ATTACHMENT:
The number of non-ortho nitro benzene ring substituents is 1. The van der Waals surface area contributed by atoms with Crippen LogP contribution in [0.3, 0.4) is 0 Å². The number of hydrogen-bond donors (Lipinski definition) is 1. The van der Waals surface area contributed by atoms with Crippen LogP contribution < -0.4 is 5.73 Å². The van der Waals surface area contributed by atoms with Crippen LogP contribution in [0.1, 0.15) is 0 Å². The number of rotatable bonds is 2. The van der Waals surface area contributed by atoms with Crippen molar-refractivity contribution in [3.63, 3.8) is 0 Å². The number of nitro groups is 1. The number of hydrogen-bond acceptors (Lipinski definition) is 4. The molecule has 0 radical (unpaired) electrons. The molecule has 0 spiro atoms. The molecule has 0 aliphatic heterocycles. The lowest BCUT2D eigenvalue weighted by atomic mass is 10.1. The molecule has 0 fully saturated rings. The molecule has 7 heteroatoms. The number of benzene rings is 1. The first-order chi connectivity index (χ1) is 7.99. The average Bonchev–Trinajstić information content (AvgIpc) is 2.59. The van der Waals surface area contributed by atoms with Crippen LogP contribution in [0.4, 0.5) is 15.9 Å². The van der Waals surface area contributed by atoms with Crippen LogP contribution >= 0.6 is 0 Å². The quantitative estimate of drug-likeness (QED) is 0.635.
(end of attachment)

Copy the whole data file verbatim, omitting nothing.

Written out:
The number of non-ortho nitro benzene ring substituents is 1. The van der Waals surface area contributed by atoms with Crippen LogP contribution in [0.3, 0.4) is 0 Å². The number of hydrogen-bond donors (Lipinski definition) is 1. The van der Waals surface area contributed by atoms with Crippen LogP contribution < -0.4 is 5.73 Å². The van der Waals surface area contributed by atoms with Crippen LogP contribution in [0.1, 0.15) is 0 Å². The number of rotatable bonds is 2. The van der Waals surface area contributed by atoms with Crippen molar-refractivity contribution in [3.63, 3.8) is 0 Å². The number of nitro groups is 1. The number of hydrogen-bond acceptors (Lipinski definition) is 4. The molecule has 0 radical (unpaired) electrons. The molecule has 0 spiro atoms. The molecule has 0 aliphatic heterocycles. The lowest BCUT2D eigenvalue weighted by atomic mass is 10.1. The molecule has 0 fully saturated rings. The molecule has 7 heteroatoms. The number of benzene rings is 1. The first-order chi connectivity index (χ1) is 7.99. The average Bonchev–Trinajstić information content (AvgIpc) is 2.59. The van der Waals surface area contributed by atoms with Crippen LogP contribution in [0.4, 0.5) is 15.9 Å². The van der Waals surface area contributed by atoms with Crippen LogP contribution >= 0.6 is 0 Å². The quantitative estimate of drug-likeness (QED) is 0.635.